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Obama presses Malaysian government on human rights, defends refusal to meet opposition figure

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President Barack Obama speaks before participating in the signing of major commercial agreements with American businesses at the Ritz-Carlton in Kuala Lumpur, Malaysia, Monday, April 28, 2014. (AP Photo/Carolyn Kaster)

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President Barack Obama speaks before participating in the signing of major commercial agreements with American businesses at the Ritz-Carlton in Kuala Lumpur, Malaysia, Monday, April 28, 2014. (AP Photo/Carolyn Kaster)

KUALA LUMPUR, Malaysia - President Barack Obama on Sunday pressed the Malaysian government to improve its human rights record and appealed to Southeast Asia's teeming youth population to stand up for the rights of minorities and the rule of law.

Yet Obama skipped a golden chance to promote that human rights agenda, declining to meet with opposition leader Anwar Ibrahim. Instead, he directed national security adviser Susan Rice to see Anwar on Monday.

Obama said his decision was "not indicative of our lack of concern" about the former deputy prime minister who recently was convicted for the second time on sodomy charges, which the U.S. and international human rights groups contend are politically motivated.

Obama said he had raised his concerns about Malaysia's restrictions on political freedoms during meetings with Prime Minister Najib Razak.

"Those values are at the core of who the U.S. is, but also I think are a pretty good gauge of whether a society is going to be successful in the 21st century or not," Obama said during a news conference with Najib.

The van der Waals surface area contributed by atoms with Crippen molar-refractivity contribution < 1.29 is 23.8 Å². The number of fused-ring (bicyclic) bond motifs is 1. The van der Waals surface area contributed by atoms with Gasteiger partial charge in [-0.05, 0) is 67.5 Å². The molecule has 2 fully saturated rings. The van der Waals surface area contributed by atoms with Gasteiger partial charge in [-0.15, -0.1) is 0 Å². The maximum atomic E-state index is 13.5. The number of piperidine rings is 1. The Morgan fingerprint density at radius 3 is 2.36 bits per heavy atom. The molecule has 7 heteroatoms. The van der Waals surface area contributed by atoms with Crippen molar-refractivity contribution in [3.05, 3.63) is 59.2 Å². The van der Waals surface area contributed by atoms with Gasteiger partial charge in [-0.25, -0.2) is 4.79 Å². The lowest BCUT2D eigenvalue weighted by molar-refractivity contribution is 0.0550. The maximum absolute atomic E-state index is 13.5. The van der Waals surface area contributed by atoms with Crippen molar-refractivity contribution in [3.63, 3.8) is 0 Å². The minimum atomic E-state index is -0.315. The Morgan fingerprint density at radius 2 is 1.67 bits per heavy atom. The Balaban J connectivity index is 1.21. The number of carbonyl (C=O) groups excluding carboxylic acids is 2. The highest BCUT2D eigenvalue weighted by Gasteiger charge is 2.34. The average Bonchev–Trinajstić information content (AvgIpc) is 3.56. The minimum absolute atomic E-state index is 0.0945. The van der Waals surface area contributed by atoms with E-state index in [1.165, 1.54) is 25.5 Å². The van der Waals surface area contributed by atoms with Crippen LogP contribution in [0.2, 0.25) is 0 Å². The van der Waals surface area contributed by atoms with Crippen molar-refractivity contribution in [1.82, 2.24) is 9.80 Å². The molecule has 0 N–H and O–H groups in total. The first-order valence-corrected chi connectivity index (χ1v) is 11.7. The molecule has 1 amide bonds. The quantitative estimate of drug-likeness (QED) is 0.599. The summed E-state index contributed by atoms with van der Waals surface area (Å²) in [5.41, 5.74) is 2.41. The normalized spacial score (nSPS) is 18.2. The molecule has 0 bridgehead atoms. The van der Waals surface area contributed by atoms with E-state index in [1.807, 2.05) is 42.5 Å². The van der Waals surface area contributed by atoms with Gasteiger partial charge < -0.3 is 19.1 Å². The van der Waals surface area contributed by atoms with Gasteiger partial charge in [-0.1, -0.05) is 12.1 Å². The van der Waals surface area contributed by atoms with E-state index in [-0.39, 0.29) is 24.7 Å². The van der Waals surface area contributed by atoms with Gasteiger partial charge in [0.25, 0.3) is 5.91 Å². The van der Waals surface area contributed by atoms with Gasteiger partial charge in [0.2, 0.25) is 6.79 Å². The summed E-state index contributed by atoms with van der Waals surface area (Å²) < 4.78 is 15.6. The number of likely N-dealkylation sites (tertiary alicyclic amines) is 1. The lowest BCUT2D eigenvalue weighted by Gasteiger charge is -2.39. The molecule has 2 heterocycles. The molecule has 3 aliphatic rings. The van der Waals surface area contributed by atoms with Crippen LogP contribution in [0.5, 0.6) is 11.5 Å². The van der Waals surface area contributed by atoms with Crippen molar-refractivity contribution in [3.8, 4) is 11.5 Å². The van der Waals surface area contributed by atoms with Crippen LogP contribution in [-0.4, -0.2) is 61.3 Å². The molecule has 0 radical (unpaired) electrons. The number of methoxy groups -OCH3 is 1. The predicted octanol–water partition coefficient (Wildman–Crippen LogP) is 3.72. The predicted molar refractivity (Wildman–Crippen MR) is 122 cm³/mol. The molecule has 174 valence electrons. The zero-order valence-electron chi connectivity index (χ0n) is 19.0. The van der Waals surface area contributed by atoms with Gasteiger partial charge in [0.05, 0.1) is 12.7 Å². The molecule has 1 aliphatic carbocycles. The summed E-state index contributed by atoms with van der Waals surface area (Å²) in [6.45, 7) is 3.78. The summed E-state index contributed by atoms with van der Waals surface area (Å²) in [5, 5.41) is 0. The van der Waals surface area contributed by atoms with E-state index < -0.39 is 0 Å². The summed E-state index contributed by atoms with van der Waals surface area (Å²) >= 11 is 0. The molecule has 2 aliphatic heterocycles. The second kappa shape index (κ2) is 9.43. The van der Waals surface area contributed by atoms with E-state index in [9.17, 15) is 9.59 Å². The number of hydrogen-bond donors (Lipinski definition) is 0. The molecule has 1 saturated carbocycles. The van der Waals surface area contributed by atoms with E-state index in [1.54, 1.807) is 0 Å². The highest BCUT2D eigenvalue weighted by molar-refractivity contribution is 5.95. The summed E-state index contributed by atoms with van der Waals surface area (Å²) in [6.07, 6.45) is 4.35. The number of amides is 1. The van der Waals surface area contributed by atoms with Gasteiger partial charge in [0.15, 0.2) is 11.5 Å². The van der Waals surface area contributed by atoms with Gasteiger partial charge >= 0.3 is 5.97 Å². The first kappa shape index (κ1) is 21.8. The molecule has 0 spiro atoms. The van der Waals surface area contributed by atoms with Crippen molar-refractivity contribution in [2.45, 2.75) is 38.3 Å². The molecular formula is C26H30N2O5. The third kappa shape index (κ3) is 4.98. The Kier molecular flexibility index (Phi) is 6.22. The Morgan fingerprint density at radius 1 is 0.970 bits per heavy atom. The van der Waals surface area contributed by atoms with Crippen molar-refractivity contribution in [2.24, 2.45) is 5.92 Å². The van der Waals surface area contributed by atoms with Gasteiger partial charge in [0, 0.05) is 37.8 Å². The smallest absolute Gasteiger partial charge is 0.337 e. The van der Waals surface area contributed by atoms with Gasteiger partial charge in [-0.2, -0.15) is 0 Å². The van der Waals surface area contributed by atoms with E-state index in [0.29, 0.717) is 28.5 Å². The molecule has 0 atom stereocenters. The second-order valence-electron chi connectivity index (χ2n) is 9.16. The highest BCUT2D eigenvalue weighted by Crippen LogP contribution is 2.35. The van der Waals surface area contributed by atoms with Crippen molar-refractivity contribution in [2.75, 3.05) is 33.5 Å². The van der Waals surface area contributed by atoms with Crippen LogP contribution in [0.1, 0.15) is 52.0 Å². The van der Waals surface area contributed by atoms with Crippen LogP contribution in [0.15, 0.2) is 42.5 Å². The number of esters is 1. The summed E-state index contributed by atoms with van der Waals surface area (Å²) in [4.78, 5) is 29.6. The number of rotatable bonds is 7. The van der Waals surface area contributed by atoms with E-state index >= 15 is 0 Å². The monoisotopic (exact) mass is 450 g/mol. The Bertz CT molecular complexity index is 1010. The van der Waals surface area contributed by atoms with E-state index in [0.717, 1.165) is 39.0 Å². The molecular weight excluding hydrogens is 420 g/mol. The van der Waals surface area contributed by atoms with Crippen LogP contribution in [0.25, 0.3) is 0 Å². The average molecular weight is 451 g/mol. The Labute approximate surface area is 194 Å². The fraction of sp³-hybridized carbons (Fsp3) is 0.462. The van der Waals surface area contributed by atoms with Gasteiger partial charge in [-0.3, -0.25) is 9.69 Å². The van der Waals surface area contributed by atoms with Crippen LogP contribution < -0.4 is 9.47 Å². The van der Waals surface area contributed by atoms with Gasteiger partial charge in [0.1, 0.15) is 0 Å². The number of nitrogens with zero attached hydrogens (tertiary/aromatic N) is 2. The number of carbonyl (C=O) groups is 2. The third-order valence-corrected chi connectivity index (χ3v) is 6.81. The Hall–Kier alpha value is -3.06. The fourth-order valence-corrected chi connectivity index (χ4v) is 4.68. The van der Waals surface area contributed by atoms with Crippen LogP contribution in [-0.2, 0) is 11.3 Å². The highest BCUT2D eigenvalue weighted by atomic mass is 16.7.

Obama called the prime minister a "reformer" committed to addressing human rights issues.

To his critics, Najib said, "Don't underestimate or diminish whatever we have done."

Obama wrapped up his stay in Malaysia, the third stop on a four-country swing through Asia, with a business-related event Monday morning. Executives from three American companies — General Electric Co., Verdezyne Inc. and MetLife Inc. — signed agreements with Malaysian companies as Obama and Najib looked on. Obama said the deals are worth nearly $2 billion.

"It means these companies will be doing more business in Malaysia and selling more exports marked 'Made in America,'" he said. "These deals support American jobs in places like Ohio and North Carolina, and companies that export often pay better wages, so it's a good day for American workers as well."

Obama said more needs to be done to promote trade, such as finalizing the Trans-Pacific Partnership free-trade agreement among the U.S., Malaysia and 10 other countries.

The president then left for the Philippines, where he was expected to announce a 10-year security agreement that would allow for a larger U.S. military presence there amid the Philippines' increasingly tense territorial disputes with China.